Responsible AI

As a member of the First Five Consortium, we develop Artificial Intelligence (AI) enabled analytics tools and platforms that can mitigate impacts of natural disasters. Our fraud analytics tool can detect and prevent fraudulent claims made to the FEMA public assistance (PA). Find out how our Responsible AI framework reinforces the principles of ethical and responsible AI.

What is Responsible AI?

Our Artificial Intelligence (AI) governance group reinforces the principles of ethical and responsible AI by ensuring that all machine learning and AI models being developed by the various project groups should be comprehensive, explainable, ethical, and efficient.

Comprehensiveness: The AI model has a clearly defined testing and governance criteria

Explainability: The purpose, rationale and decision-making process of the AI model can be understood by the average end user

Ethical: The AI initiative has processes in place to seek out and eliminate bias in ML models

Efficient: The AI model can run continually and respond quickly to changes in the operational environment.

Pre-design stage

At the pre-design stage, our AI governance group evaluates each project by scrutinizing the problem documentation that includes:

  1. Business context of the research problem undertaken
  2. Business justification for the algorithm to be developed
  3. Model parameters used for tuning the model to maximize its performance without overfitting or creating high variance
  4. Feature choices (inputs) and definitions (outputs)
  5. Any customizations to the algorithm if it was reused
  6. Instructions for reproducing the model
  7. Examples for training the algorithms and datasets used
  8. Examples for making predictions from the algorithm

After successful evaluation, the projects are developed within the guidelines of Responsible AI as below:

  • Shared code repositories: Shared code repositories facilitate efficiency by eliminating rework and reducing the processing overheads of the compute platform. Our developers reuse existing models/algorithms as stepping stones to further their research on solving newer problems.
  • Approved model architectures: New model architectures should be approved by our AI governance group which evaluates them on explainability and interpretability. This is an important factor to eliminate issues related to fairness, bias, transparency and accountability.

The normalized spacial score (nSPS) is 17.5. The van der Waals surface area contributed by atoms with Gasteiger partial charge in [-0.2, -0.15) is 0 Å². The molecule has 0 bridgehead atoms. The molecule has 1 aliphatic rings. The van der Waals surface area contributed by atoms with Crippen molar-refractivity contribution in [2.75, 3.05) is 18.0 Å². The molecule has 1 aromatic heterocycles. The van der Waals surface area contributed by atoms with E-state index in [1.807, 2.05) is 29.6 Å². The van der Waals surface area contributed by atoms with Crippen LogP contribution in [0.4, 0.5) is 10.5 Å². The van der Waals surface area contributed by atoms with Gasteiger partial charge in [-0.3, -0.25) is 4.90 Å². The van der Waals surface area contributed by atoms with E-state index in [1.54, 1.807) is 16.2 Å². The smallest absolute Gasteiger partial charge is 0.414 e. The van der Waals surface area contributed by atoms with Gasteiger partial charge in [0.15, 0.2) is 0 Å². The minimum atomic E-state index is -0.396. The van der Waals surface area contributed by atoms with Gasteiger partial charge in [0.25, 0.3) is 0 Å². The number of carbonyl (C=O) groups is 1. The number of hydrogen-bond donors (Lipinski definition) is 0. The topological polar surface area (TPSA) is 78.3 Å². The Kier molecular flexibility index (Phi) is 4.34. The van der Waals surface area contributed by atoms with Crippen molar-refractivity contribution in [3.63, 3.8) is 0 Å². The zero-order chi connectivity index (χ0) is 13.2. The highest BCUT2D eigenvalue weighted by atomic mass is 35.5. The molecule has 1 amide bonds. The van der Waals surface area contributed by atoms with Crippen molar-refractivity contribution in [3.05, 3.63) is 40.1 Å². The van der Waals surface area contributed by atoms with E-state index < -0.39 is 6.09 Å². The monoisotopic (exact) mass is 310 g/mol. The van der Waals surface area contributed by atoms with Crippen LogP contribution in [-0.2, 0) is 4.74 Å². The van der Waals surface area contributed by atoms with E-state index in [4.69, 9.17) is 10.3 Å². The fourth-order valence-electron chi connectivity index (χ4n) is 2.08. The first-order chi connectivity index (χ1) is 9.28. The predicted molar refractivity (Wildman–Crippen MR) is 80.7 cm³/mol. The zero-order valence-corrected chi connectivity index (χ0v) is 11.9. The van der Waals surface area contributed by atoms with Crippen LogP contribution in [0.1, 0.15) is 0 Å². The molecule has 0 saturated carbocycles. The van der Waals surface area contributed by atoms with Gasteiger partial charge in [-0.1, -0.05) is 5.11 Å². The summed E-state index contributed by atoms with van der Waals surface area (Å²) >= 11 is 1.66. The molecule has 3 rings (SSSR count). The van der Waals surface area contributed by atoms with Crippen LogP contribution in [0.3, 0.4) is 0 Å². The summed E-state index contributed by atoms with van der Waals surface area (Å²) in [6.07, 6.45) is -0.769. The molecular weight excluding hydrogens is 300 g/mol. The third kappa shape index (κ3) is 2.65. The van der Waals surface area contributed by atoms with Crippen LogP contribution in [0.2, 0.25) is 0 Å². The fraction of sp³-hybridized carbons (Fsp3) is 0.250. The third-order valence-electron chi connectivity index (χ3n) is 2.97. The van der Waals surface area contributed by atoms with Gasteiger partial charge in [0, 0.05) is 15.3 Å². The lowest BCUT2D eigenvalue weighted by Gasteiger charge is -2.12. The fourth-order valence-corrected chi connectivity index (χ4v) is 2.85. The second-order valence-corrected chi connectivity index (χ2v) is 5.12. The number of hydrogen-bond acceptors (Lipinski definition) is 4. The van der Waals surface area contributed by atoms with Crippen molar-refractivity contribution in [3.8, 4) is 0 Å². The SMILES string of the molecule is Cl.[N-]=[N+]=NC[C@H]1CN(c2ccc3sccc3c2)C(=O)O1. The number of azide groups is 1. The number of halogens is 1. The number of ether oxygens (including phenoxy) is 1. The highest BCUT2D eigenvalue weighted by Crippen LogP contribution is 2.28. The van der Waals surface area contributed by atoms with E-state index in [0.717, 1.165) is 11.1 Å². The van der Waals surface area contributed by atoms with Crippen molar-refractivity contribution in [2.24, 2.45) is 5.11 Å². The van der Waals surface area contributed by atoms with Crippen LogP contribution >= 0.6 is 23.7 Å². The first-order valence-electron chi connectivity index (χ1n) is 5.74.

• Sanctioned variables: Datasets made available for research should not contain any personally identifiable information (PII) directly or indirectly. Each dataset should be tagged with its summary statistics indicating the distribution of values, to eliminate bias.
  • Established bias testing methodologies to uphold fairness, civil rights, gender equity in the models created for AI systems.
  • Stability standards for active machine learning models to make sure AI programming works as intended and does cause memory leaks and performance bottlenecks for the platform.

Implementing Responsible AI

The most important catalyst for solid governance for implementing Responsible AI is model validation and reproducibility. Model validation is the process of ensuring that the AI model is performant, statistically sound, delivers statistically significant benefits and meets the definition of “success” put forward by the AI project.

Our developers group their model by project. Each attempt to train a model for that project is call a “run,” with all the runs for that project being rolled up into an “experiment.” Putting forth a simple metadata framework centered on the concept of an experiment yields increased visibility and auditability for any AI project. Metadata necessary to reproduce an experiment or a run of an experiment:

  1. Type of algorithm used for the development of the model
  2. Features and transformations used in the model
  3. Data snapshot or identify the data set used
  4. Model tuning parameters
  5. Model performance metrics
  6. Verifiable code location from source control management
  7. Training environment setup used for model training

To test the validity of the models, we test our models on these behaviors:

  1. It achieves acceptable statistical performance for a sensible offline metric (accuracy)
  2. It achieves a statistically significant improvement when compared to a control on some online metric or key performance indicator (KPI) (Clicks, conversions, purchases)
  3. It is statistically sound, there is no data leakage, and the supervised ML problem was framed correctly.
  4. The performance of the model can be successfully explained based on available features.


We at Niyam IT believe that governance should not be a blocker to innovation. A balance between governance and enablement must be established. AI initiatives need to be given autonomy for exploration and experimentation. In return, they should be developed within the Responsible AI framework.

-Shweta Katre

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